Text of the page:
A look at how artificial intelligence can be properly applied in the medtech industry.

Mitch Maiman

February 15, 2024

7 Min Read
Image Credit: Maciej Frolow/Getty Images

At a Glance

  • Medtech products and AI today.
  • A Look at what's on the horizon for medtech products.
  • How medtech products and AI are used today.

Artificial Intelligence (AI) is the latest technology area generating buzz in both the business and private sectors. There is already widespread availability and application of free-use public AI engines such ChatGPT from OpenAI and Bard.ai from Google (among a growing group of others). These engines need to be used with care to validate results are accurate. This may be fine for writing an article but what about applications in the medical domain?

Where does this leave AI in medtech products for 2024 and what are some of the near-term expectations for the technology?

Medtech Products & AI Today

First, one must differentiate from closed-loop rules-based processing that takes in input data and generates a result in accordance with the pre-programmed rules vs. implementation of a true broad intelligence embodied in a generalized AI. Current technology marketed as AI is only acting on known, human rules. Any intelligence in machine learning improves the efficiency and usefulness of known rules more efficiently than uncovering an unknown set of rules.

There are already many applications where systems, in medtech and other fields, where data from a variety of sensors and other sources is analyzed and processed according to rules to generate a “smart result.” Computing platforms performing analytics according to pre-programmed rules utilizing digitized data is not new. As an example, in the medtech world, virtually any modern blood glucose meter can take a sample of blood, characterize the blood sugar level and spit out both a numeric value of eAG level, the qualitative assessment of whether the level is high, normal, or low. Newer devices can now look at trends and make predictable suggestions of where the eAG is heading over time. This represents a low level of intelligence of the type that has been available since the creation of “smart connected devices.” This does not represent what most of us view as a high level of intelligence envisioned for AI.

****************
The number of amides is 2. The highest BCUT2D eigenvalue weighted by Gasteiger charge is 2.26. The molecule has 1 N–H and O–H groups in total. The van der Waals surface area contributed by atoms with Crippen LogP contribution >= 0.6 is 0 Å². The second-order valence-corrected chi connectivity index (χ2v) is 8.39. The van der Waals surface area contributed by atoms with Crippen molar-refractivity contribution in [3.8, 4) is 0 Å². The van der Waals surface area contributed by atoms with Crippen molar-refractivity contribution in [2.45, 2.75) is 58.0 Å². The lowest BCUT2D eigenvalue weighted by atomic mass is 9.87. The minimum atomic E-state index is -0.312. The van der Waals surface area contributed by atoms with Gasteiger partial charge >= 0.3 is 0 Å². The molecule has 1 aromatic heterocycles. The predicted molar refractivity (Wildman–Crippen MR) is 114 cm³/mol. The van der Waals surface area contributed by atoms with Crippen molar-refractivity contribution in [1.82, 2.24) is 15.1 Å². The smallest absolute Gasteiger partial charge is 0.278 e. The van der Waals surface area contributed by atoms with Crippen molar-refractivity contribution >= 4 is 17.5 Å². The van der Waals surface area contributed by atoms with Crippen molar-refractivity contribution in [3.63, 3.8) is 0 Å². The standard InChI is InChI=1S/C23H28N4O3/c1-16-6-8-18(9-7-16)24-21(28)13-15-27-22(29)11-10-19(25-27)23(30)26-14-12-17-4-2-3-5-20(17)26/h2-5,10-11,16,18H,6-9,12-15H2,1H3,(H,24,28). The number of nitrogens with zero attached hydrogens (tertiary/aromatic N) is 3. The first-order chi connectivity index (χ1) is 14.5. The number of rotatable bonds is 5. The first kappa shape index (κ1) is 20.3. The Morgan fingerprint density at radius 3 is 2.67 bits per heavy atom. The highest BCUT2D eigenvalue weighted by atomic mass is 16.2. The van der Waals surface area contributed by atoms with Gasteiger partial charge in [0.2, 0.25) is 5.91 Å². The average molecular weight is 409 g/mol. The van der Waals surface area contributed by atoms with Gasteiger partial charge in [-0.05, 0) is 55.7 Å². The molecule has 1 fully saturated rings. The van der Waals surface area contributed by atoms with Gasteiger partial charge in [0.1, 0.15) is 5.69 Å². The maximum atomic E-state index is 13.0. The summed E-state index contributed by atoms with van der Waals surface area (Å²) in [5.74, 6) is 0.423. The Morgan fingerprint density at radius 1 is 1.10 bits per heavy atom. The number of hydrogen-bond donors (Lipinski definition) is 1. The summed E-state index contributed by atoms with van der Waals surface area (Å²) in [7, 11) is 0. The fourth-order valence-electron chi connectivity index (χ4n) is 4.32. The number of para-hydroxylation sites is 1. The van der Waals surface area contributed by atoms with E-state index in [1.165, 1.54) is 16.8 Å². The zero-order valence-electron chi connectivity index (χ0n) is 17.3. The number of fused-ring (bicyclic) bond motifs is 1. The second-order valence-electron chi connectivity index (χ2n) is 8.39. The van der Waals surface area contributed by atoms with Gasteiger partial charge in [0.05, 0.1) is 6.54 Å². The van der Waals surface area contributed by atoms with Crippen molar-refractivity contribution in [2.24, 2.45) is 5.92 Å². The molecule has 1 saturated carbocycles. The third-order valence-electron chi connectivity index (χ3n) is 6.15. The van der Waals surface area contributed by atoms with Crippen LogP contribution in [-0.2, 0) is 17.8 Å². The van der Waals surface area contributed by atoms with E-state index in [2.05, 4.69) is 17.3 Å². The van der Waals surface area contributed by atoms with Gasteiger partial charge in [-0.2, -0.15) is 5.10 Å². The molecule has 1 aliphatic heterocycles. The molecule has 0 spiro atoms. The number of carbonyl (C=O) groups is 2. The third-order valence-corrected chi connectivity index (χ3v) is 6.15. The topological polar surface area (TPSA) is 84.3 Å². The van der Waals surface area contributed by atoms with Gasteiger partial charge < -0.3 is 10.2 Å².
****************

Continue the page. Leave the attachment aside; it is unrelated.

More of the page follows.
Related:AI Doesn't Exist in Medtech, It's Just Machine Learning

A more sophisticated use of AI in medtech uses a broader and larger set of data inputs to generate insights not readily possible for most humans, such as the software used to help healthcare professionals manage prescription medications and non-prescription supplements used by patients. For example, most doctors in the U.S. access an electronic medical record (EMR) system which tracks a variety of conditions, treatments, and test results for patients. They also track medications and supplements in a patient’s profile. For those with routine medical conditions, doctors assess the common medications and supplements used by a patient when making a new prescription recommendation. For those with complex health conditions, sometimes involving potentially conflicting diagnoses and treatments with the use of exotic new medications or off-label medication usage, the interactions between these medications and treatments may not be easily uncovered by a primary care doctor or even a doctor in a vertical specialty.

Related:AI: Considering the Regulatory and Legal Implications

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Even in simple cases, doctors are human and can make mistakes in prescribing medication. EMR systems can be very helpful today in applying intelligence that looks across a broad range of factors in simple and complex situations to make recommendations to healthcare professionals, regarding medications. This has the hugely beneficial effect of minimizing errors or providing novel guidance that would be difficult for a single healthcare professional to uncover. Even with the use of these tools, it is still up to the doctor to interpret the results and recommendations applying human judgment. A doctor may override the recommendations from the EMR to prescribe medications for off-label use. These examples are at the first level of AI where machine intelligence exceeds human capacity albeit in a very narrow focus.

Related:Your AI Initiative is Likely to Fail

What’s Next for AI in Medtech Products

For AI to use more generalized machine intelligence that discovers its own rules based on the processing of large amounts of disparate data, there are still many challenges. In such a case, the AI engine can develop intelligence through insights that could not be envisioned by human-programmed algorithms. For this to happen, AI engines need access to vast amounts of dependable data, and there are many challenges because: